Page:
- Babies that are born smaller are associated with genetic or maternal risk factors like poor nutrition or smoking.
- Scientists have found a direct connection between twin babies that are born and placental oxygen.
- The study has found that slower transport of oxygen from the mother to the baby across the placenta are the reason why one twin is smaller than the other.
Babies born small are often associated with genetic or maternal risk factors like poor nutrition or smoking. However, a twin study led by a research team at Boston's Children Hospital has found that slower transport of oxygen from the mother to the baby across the placenta can predict smaller fetal growth, smaller brain and liver.
The research study is published in the journal Scientific Reports.
‘The differences in the prenatal oxygen transport from mother to baby could provide answers to why one twin is smaller than the other.’
It is the first to make a direct connection between babies born and placental oxygen transport.
Studying Identical Twins
The research team was able to control both genetic factors and maternal risk factors while studying identical twins. Even though the twins share a placenta, they can be divided into two separate compartments one may be healthier when compared to the other.
The research team has developed a noninvasive method that could use MRI to map the timing of oxygen delivery across the placenta in real time.
The technique called Blood-Oxygenation-Level-Dependent (BOLD) MRI has showed that dysfunctional placentas in large regions with slow oxygen transport to the fetus.
P. Ellen Grant, MD, director of Boston Children's Fetal-Neonatal Neuroimaging and Developmental Science Center said, "Until now, we had no way to look at regional placental function in vivo."
"Prenatal ultrasound or routine clinical MRI can assess placental structure, but cannot assess regional function, which is not uniform across the placenta. Doppler ultrasound, the current clinical method of assessing placental function, measures blood flow in the umbilical arteries and other fetal vessels, but it cannot tell how well oxygen or nutrients are being transported from mother to fetus."
Mapping Placental Oxygen Transport
The new study which is a part of the NIH-funded Human Placenta Project has been carried out by following seven sets of identical twins who were all the way to birth. All of these were tracked in which one twin was smaller than the other.
The seven mothers were asked to undergo BOLD MRI for a period of 30 minutes at 29-34 weeks of pregnancy. However, when they inhaled pure oxygen for 10-minute stretches, the research team had measured the time to plateau (TTP) which showed how long it would take for the oxygen to reach its maximum concentration in the placenta.
The research team also measured the time taken for the oxygen to pass from the umbilical cord to the fetus and then penetrates to the brain and the liver.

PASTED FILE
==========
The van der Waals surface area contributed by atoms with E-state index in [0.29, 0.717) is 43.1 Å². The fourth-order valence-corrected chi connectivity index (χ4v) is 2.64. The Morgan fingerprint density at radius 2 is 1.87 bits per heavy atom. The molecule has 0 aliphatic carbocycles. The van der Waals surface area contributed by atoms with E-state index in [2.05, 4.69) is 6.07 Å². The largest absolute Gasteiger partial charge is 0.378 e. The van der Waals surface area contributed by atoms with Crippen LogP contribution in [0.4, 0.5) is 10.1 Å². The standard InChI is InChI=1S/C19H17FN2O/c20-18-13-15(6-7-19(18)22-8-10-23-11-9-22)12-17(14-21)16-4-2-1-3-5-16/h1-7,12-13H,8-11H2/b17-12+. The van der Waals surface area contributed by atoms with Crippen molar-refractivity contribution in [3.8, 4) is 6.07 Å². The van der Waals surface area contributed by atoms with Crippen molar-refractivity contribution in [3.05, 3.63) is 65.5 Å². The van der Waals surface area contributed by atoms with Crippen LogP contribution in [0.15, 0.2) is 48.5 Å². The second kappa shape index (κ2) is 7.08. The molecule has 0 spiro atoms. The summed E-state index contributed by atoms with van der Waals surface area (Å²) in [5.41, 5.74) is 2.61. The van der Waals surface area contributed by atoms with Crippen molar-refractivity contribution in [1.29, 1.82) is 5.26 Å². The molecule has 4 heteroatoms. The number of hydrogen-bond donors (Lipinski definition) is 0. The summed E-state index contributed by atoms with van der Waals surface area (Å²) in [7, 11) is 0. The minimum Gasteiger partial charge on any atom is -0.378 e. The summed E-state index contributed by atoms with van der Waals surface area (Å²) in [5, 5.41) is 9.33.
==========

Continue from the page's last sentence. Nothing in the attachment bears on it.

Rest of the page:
The research team led by Polina Golland, PhD, MIT CSAIL has been found to use image correction algorithms to adjust fetal motion.
The researchers found that
Longer TTP in the placenta were correlated with lower liver and brain volumes and lower newborn birth weights.
When the placentas were examined after birth by placental pathologist Drucilla Roberts, MD, at Massachusetts General Hospital (MGH) it was found to correlate with placental pathology.
The scientists hope that the work will help to understand pregnancy risk factors and develops a prenatal test for mothers to improve care.
Grant said, "Our next goal is to figure out what causes variation in oxygen transport in the placenta and identify a cutoff value that would be of concern in a pregnancy, including singleton pregnancies."
"Then, we can think about potential treatments to improve placental oxygen transport, and use our methods to immediately assess the success of these treatments."
The study on the placental oxygen transport can be an example of how the environmental factors can modify the DNA.
Further research will explain on how the placental oxygen transport can affect the gene expression and brain development.
These studies will use special MRI coil to study the image accuracy that can be developed of novel MR imaging strategies to improve the management of pregnant women.
David Weinberg, project lead for NIH's Human Placenta Project, Eunice Kennedy Shriver National Institute of Child Health and Human Development, said, "The placenta plays a key role in fetal development and maternal health."
"Understanding how it functions is essential for developing interventions to improve the health of mothers and their infants."
- Jie Luo, Esra Abaci Turk, Carolina Bibbo, Borjan Gagoski, Drucilla J. Roberts, Mark Vangel, Clare M. Tempany-Afdhal, Carol Barnewolt, Judy Estroff, Arvind Palanisamy, William H. Barth, Chloe Zera, Norberto Malpica, Polina Golland, Elfar Adalsteinsson, Julian N. Robinson, Patricia Ellen Grant. In Vivo Quantification of Placental Insufficiency by BOLD MRI: A Human Study. Scientific Reports, 2017; 7 (1) DOI: 10.1038/s41598-017-03450-0